Long overdue… but worth the wait

The spacious and elegant Big Easy restaurant at the Hilton Durban.

BILLY SUTER pays a long overdue return visit to golfing great Ernie Els’s elegant Durban restaurant, Big Easy, at the Hilton Durban, in Walnut Road, alongside the International Convention Centre.

I CANNOT believe almost two years have whizzed by since I attended the official media launch of Durban’s Big Easy restaurant, when I was still arts editor of The Mercury and editing the Goodlife supplement.

It was a fun time spent both in the airy, sophisticated interior and, more so, in the inviting restaurant outside areas, sipping wines and sampling many mini variations of the food conjured for the menu by amiable executive chef Janine Fourie.

It was a wonderful afternoon, and I was every bit as impressed with the food, service and ambiance when I booked a table a few weeks later to treat a friend to a meal there as a 60th birthday treat.

Good news is that on a long-overdue return visit last night (February 15), a lot of my favourite dishes were still on the menu.

The food and service was also still as good as I remember it. And Janine is still there and as bubbly and talented as ever.


South African-born, she arrived at Big Easy after having been executive chef for two restaurants at the Knai Bang Chatt Hotel, an 18-room, boutique hotel in Kep, Cambodia, in the Gulf of Thailand.

Janine completed her in-service training, as well as professional chef diploma, at the Granger Bay Hotel School in Cape Town and has spent the past 17 years gaining valuable local and international culinary experience, front and back of house, all over the world.

“Good quality food inspires me. Only by appreciating your ingredients and gathering knowledge about them, can you produce a truly divine culinary experience,” says Janine, who I have interviewed separately in another post under the SoSuterBill Food&Drink category.


It was sweet, on arrival, that she remembered my partner, Gordon, and I from the launch party. Also, while insisting that we try a quartet of starter samples before our main meal, she even correctly recalled the table I sat at nearly two years previously for that 60th birthday.

The starters were served after we received a complimentary small corn bread to share (see picture right). It was warm, soaked up the butter, and was delicious… but we had to wave half of it away to receive Janine’s signature starter – my favourite Big Easy memory, her oxtail and marrow fritters (R75).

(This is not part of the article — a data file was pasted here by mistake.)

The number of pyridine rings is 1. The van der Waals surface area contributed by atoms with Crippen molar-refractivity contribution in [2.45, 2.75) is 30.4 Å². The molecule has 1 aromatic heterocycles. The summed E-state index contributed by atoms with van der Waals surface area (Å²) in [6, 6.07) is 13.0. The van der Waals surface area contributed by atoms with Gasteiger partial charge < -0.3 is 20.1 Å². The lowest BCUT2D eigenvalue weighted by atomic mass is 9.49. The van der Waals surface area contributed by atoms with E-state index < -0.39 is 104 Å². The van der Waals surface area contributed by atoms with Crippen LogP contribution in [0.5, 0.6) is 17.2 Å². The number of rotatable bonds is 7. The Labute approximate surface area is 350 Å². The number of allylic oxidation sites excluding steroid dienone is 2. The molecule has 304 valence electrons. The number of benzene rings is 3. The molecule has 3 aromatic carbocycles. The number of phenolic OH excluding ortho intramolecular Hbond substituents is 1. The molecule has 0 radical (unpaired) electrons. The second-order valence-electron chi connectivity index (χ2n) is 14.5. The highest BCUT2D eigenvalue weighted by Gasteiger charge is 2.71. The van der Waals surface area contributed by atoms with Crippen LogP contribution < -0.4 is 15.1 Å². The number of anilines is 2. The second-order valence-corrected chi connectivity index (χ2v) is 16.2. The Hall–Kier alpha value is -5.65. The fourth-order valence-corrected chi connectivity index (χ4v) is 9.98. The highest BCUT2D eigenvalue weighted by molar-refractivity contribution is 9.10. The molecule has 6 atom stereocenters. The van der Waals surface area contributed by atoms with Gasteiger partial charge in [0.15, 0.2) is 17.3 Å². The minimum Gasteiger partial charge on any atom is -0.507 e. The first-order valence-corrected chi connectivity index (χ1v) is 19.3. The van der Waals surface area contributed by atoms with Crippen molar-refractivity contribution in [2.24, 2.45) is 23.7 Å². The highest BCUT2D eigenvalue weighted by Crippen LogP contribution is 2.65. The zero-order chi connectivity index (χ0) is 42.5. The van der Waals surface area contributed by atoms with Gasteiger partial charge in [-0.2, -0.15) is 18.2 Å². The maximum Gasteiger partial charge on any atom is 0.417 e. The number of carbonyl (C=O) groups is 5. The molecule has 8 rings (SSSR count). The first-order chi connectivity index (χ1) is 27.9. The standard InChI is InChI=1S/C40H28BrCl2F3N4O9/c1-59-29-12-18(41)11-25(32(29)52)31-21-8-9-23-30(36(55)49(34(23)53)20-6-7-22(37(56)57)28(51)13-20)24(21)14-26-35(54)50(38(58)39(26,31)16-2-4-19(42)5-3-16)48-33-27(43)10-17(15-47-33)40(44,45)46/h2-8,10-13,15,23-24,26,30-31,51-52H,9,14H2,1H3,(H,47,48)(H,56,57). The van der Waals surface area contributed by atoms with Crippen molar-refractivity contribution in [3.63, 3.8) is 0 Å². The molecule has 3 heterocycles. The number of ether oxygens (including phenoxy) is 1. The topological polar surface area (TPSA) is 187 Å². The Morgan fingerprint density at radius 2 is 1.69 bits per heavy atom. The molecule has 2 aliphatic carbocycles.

We shared the starter – one-and-a-half fritters each, as there are three balls in a serving. They are to die for and alone worth a trip to Big Easy. Promise.

Sharing a bottle of Ernie Els Sauvignon Blanc (R175), we then tucked into the quartet of sampler starter servings from Janine – beautifully presented, side by side, on little black slates on a wooden board (see picture above).

They included peanut-crusted beef-fillet skewers served with a sweet soya and chilli relish (R85 as a starter dish), which were nice enough, as were the (pretty hot, but tasty) baked, cheesey jalapenos with smoked garlic, feta cheese and spring onions (R68 for starter serving).

Much better, however, were the non-greasy, thin and crisp, coriander, beef and mozzarella samoosas served with a sweet spicy jam tomato chutney (R65 a starter dish).

20170215_182704The best of the quartet we were treated to was the Gnu Carpaccio (R85 a starter dish) which is also one of chef Janine’s favourites. It is served with a beetroot and apple chutney, horseradish crème, celery and toasted pumpkin seeds. Truly more-ish!

And so on to mains, for which we enjoyed a glass of Ernie Els Red (R270 a bottle).

There is a wide choice of steak and chicken options which our waitress says are very popular, as well as a mix of salsas, soups and seafood, but my heart was set on the Butter Duck (R175), which was a sizeable serving, complete with rice, pappadum, roti and relish.